Questars Series Race 2 - Chilterns

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Questars 2 – Starring the Chiltern Hills

Rob Howard / 18.05.2023See All Event Posts Follow Event
Descending Ivinghoe Beacon
Descending Ivinghoe Beacon / © Rob Howard

The second race of the 2023 Questars series had a new venue this year at the Town Farm campsite at the foot of the Chiltern Hills.  The big yellow Questars start and finish arch was prominent on the high field alongside the farm, which has a panoramic view out over the Vale of Aylesbury.

It wasn’t quite as prominent as the huge film set down in the vale, built for the new Ariana Grande film based on the Wicked stage show and the Wizard of Oz characters.  That has a yellow brick road running through it, but the Questars racers wouldn’t have any road to follow in their adventure between leaving and returning to their yellow arch.  They would have to find their own way with heart and courage and definitely need to use their brain!

In the briefing Race Director Joe Selby told everyone they wouldn’t be going into the flat lands of the vale, just into the Chiltern Hills.  He promised them an adventure, lots of mud underfoot and plenty of climbing.  The Chilterns may be low, but there are lots of short, steep climbs.

As usual, racers had a fixed time slot for their hour of kayaking and had to work out their route around that, factoring in that the kayak start/finish was some distance from the race HQ.  This was on the Grand Union Canal just north of the Cowroast Marina.  There was a single checkpoint near the marina and 5 others, closely spaced further north.  It was a tranquil paddle through canal banks full of early summer greenery and there wasn’t too much boat traffic.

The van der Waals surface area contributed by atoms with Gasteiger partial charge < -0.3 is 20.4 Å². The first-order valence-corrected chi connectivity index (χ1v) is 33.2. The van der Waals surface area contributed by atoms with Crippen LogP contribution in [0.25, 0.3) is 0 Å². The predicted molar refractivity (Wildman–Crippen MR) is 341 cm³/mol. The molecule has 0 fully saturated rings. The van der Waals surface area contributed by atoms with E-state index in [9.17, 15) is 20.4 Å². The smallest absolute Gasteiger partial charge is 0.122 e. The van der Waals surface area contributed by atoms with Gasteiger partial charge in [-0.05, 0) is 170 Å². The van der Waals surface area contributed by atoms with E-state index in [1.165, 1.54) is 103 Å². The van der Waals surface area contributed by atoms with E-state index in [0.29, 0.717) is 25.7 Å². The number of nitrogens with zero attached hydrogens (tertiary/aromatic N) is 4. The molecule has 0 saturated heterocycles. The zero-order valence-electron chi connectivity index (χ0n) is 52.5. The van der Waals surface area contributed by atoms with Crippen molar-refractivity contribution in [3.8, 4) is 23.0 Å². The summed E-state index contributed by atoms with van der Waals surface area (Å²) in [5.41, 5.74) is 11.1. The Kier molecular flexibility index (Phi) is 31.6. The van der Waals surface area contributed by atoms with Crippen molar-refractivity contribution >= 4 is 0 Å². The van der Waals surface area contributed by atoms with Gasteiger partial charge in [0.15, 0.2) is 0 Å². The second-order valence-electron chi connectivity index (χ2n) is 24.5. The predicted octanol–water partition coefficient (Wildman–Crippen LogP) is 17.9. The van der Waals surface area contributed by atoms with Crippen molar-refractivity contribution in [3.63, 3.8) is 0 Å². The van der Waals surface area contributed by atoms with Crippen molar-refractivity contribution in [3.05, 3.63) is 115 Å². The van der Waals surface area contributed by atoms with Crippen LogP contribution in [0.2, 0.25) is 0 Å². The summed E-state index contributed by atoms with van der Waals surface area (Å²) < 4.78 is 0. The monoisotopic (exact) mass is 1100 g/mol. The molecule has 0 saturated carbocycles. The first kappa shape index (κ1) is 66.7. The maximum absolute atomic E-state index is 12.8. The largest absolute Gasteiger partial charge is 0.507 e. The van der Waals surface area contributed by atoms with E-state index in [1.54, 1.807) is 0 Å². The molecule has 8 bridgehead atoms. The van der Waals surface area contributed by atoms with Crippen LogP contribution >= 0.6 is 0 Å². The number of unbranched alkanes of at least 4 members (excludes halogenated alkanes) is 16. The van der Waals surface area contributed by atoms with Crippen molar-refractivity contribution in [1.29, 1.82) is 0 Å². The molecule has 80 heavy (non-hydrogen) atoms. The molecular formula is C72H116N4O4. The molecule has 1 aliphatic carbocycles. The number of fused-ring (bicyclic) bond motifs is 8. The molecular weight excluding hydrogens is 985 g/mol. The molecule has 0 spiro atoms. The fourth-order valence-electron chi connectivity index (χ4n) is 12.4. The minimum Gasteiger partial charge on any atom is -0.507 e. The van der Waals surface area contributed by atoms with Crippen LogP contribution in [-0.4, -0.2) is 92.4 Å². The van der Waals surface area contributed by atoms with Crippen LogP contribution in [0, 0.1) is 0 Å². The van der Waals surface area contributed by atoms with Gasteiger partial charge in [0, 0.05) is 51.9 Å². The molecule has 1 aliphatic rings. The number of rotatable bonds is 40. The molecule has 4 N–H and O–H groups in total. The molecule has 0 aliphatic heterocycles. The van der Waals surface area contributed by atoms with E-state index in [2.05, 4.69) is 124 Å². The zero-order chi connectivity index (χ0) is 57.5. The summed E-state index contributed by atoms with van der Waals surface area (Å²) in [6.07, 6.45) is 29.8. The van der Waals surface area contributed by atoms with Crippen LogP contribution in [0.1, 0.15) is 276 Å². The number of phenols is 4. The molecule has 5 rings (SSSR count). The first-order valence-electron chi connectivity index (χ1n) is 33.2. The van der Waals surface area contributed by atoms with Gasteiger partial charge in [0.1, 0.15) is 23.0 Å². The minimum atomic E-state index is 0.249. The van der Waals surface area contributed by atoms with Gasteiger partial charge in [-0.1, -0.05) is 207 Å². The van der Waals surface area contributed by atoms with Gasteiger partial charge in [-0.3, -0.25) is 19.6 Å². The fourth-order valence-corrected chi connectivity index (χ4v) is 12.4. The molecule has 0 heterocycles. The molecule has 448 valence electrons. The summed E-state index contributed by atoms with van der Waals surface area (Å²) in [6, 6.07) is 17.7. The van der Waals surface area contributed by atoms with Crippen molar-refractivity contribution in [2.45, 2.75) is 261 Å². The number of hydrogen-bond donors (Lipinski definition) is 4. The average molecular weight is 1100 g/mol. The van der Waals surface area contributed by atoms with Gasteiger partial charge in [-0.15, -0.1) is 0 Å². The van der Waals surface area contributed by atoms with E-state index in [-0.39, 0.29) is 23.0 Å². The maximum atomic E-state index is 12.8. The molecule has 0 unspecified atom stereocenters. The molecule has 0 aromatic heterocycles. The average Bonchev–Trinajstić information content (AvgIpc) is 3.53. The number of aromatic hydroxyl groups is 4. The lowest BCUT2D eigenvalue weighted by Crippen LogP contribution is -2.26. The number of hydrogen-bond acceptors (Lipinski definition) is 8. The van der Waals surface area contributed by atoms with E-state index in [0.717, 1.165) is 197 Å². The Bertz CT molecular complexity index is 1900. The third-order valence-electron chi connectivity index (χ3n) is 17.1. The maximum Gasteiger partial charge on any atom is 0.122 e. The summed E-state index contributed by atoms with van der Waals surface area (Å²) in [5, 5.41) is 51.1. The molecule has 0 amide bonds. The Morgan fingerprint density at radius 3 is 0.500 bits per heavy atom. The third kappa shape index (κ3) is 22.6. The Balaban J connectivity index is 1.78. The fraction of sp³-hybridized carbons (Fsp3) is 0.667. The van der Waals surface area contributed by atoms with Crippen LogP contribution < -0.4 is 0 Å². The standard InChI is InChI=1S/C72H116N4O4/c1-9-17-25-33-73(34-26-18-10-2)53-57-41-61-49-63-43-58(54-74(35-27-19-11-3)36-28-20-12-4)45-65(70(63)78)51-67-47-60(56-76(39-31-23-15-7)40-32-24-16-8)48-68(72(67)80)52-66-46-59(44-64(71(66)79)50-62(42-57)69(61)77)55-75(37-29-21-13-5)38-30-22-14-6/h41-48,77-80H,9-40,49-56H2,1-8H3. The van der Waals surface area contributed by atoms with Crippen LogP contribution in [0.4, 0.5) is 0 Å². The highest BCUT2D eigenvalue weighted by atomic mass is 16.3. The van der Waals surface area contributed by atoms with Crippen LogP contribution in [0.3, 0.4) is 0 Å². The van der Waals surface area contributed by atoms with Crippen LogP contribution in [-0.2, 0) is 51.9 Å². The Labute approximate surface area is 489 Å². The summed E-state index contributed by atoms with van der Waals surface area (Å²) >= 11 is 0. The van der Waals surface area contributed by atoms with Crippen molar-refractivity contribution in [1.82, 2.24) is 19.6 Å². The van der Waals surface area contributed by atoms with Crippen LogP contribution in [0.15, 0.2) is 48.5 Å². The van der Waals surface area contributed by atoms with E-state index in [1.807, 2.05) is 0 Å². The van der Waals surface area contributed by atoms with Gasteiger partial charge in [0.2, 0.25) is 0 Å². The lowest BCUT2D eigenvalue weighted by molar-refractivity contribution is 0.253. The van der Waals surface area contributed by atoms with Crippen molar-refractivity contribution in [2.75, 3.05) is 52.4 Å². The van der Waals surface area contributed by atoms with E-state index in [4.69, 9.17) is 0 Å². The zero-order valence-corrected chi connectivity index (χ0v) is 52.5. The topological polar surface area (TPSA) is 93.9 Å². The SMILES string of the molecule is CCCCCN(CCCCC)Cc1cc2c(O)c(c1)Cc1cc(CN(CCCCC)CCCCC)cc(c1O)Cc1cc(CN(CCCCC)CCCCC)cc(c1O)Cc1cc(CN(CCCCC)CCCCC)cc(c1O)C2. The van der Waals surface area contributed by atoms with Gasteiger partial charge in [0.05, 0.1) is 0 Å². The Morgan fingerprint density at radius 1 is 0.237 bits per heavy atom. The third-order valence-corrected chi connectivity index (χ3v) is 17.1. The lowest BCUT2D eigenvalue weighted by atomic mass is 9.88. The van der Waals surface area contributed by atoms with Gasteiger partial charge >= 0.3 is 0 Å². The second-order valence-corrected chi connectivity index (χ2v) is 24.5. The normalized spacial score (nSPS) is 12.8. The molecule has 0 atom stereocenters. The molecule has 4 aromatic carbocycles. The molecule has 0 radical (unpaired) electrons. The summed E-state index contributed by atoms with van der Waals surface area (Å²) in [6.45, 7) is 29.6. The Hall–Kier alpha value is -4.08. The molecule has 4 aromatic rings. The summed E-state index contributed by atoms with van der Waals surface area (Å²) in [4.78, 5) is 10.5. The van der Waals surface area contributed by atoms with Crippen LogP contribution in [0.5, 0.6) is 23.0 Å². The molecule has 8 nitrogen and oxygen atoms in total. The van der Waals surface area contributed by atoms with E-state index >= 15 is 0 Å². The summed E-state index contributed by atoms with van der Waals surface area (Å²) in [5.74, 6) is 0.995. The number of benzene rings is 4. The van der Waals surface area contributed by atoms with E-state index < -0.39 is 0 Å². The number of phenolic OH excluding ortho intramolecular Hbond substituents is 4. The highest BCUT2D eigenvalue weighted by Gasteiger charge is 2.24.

The run checkpoints were scattered along the escarpment, with some in the fringes of the Ashridge estate woods and the most northerly was set on the iconic Ivinghoe Beacon, where racers could look down on the yellow arch and see the yellow brick road beyond it!

The biking checkpoints reached further East and again some of these were in the estate, allowing routes past the impressive Ashridge College.  (This was considered as a location for a major movie as well and nearly served as Hogwarts in the Harry Potter films.)   On an overcast and chilly day for mid-march, the woods were gloomy but brightened by carpets of bluebells, and the paths in places were VERY muddy after recent heavy rains.

Given the choice of how to reach the kayak start the majority chose to set off on foot, preferring to run before getting wet and cramped in the sit-on-tops.  There didn’t seem to be a lot of consensus on route choice, and everyone followed their own road and made their own adventure!  Just as wizard Joe Selby wanted.

His wicked plans to put on a course which was just about too difficult to be cleared were thwarted by solo racer Campbell Walsh who returned with all checkpoints claimed and just over 3 minutes of his 6 hour time limit left.  He’s a former series winner (2017) and hasn’t raced Questars since 2019 as he’s been living in New Zealand.   Clearly the MTBO and orienteering there has kept him in top form.  

“I gambled,” he said, “and took on a fast and hard run before the kayak and it worked out for me.  I wasn’t so sure about the bike route and felt I was going further then I needed to, but I couldn’t see a better way!”